“There is no karma to Christianity.”
I have received criticism from other Christians for making that statement before. My accuser’s reply was, “What about God and how he makes you reap what you sow? Isn’t that in the Bible? It’s all the same thing.”
But, the Buddhist definition of karma is far different from the biblical Christian’s understanding of causality and consequence and even of life’s source, progression and “end.” Buddhism tries to explain inequality or the “unevenness” experienced in life and circumstance as not accidental but rather the result of karma. “In this world nothing happens to a person that he does not for some reason or other deserve.” What is more, Buddhists believe that both one’s past life and his present intentional actions make up his karma and the results (vipaka). According to the Buda, “All living beings have actions (Karma) as their own, their inheritance, their congenital cause, their kinsman, their refuge. It is Karma that differentiates beings into low and high states.” So, to a Buddhist, the explanation for one’s poverty, intelligence level, suffering, etc. in this life has to do with what he did in “a previous life as well as what he has done in this life.”
What is Christianity’s response to this? Firstly, biblical Christianity views life linearly. That is, we do not believe in a reincarnation (cyclical life), because the Bible teaches us that everyone is born, lives, and then dies physically to go on to the Judgement (Heb. 9:27). This is like a line, not a circle. Only God is without beginning and ending. So, the Bible eliminates the inheritance of “evil” from a past life and the furtherance of evil to a future life. Rather than each one being accountable to himself or the Universe until he attains the highest state; the Bible teaches that one is accountable to God, the Creator and Judge of all, who has given him said singular span of life as a gift.
Secondly, biblical Christianity affirms there is such a concept as cause and effect, action and consequence. This is not only drawn from the Bible, but it is naturally observable. However, as is mentioned in other posts, like If God is so ___, then Why ___? and The Meaning / Purpose of Life, Christians understand that the God of the Bible is not vindictive or arbitrary.
The things which one suffers in this lifetime have several explanations. Ultimately, all evil is the result of mankind’s federal choice to operate in a nature apart from God’s Person, and so, apart from true Life. As consequence of mankind’s original choice, all creation along with the inner nature of mankind is now corrupted and/or subject to decay and disease and disaster and all deterioration. It is also true that the present choices of mankind and individuals can either help to slow or minimize this universal hardship. For examples, please think on good and sustainable farming practices, proper diets, rest, generosity to others, disaster relief, charity, and education. Also note that one can receive good from good; but, he can receive bad from good just the same, and this (again) is not God’s vindictiveness or his being arbitrary (Job 1) but may be (for the believer only) the result of what Christians term redemptive suffering, which in most cases is due to spiritual warfare (Eph. 6). Another Christian explanation for suffering states that one can expect negative consequences in relationships or in regards to governments for deviant actions. This is not the same as karma. Said consequences may be personally received or may unfairly/indirectly fall upon another and are the pure effect of human responses to the offenses made against innate ideals of morality and justice [instilled by God, Rom. 1 & 2]. The principle of sowing and reaping, especially concerning institutional punishment, applies in this sense. If one lives recklessly, of course there will be raw consequences whether falling to one’s self or to others in his life. Yet, on the grander scheme, there is an end to all things due to the results of the Fall of Mankind (Gen. 1-3).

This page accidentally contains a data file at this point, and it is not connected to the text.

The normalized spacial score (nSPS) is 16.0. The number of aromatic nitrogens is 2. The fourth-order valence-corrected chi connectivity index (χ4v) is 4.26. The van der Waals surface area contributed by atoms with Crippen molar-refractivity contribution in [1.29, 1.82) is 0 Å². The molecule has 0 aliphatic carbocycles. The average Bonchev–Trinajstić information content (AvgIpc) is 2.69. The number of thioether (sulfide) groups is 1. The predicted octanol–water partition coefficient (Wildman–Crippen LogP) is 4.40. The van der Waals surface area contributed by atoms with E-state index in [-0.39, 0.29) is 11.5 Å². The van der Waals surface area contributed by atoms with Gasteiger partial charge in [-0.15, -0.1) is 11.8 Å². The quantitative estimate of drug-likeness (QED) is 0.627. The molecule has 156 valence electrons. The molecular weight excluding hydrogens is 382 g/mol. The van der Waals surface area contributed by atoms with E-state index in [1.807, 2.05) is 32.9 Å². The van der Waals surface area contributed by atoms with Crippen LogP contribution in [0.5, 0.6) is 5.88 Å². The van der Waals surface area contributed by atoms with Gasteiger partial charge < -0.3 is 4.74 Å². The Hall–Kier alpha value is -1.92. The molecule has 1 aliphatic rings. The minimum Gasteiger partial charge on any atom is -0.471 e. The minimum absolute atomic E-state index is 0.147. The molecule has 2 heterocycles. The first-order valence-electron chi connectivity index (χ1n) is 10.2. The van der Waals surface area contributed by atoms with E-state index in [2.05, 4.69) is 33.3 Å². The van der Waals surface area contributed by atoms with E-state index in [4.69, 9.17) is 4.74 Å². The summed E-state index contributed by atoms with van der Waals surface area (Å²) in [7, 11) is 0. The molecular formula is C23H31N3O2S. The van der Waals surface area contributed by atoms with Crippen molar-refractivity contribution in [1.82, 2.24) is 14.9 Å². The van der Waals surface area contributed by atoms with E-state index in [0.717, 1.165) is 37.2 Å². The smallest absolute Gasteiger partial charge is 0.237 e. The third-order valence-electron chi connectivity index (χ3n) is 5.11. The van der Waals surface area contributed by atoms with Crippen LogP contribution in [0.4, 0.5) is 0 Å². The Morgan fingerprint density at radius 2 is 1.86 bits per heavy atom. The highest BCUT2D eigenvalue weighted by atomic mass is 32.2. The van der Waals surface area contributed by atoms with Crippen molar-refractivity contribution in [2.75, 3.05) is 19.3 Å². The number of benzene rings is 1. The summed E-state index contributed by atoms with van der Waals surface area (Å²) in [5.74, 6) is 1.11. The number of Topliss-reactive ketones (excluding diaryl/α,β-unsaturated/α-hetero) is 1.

The good news of Christianity is that the Lord Jesus Christ has made provision for the redemption and renewal of all things, especially the souls of men. One’s personal birth defects are not due to God’s judging one’s sins or his predecessor’s sins, but rather such things are the result of sin’s presence in the world in general (Rom 5:12). Again, other hardships are the result (indirectly or directly) of others’ choices or ours, which freedom of choice is the result of one exercising Free Will–another irrevocable gift of God. God has allowed such hardship to remind us that it is not us who have made ourselves, as if we can live life free of Him. He wants to rescue us inwardly and outwardly, and he has left hardships in place so that God’s glory can be revealed through God’s either presently healing that individual outwardly or through the redemption of the soul inwardly, or both… which ultimately also means the believer will have a new and glorious body one day (1 Cor. 15) in a time when all things are made new (Rev. 22).
Lastly, biblical Christianity’s response to karma is: we know grace! Grace means God sees everyone the same. No one has to get what he deserves, and because of Christ, God gives no one what he really deserves in this life (this side of death, 2 Pet. 3:9). God wishes to show all people everywhere his favor. Christ has taken all condemnation and suffering upon himself. Grace means God sees everyone as equal in his sight, no matter “cast” one is born into and no matter one’s intelligence or any other “lot in life.” All are in need of God’s mercy, and all may receive God’s grace for reconciliation to God and for a renewal of their spirit through exercising faith in Jesus Christ alone.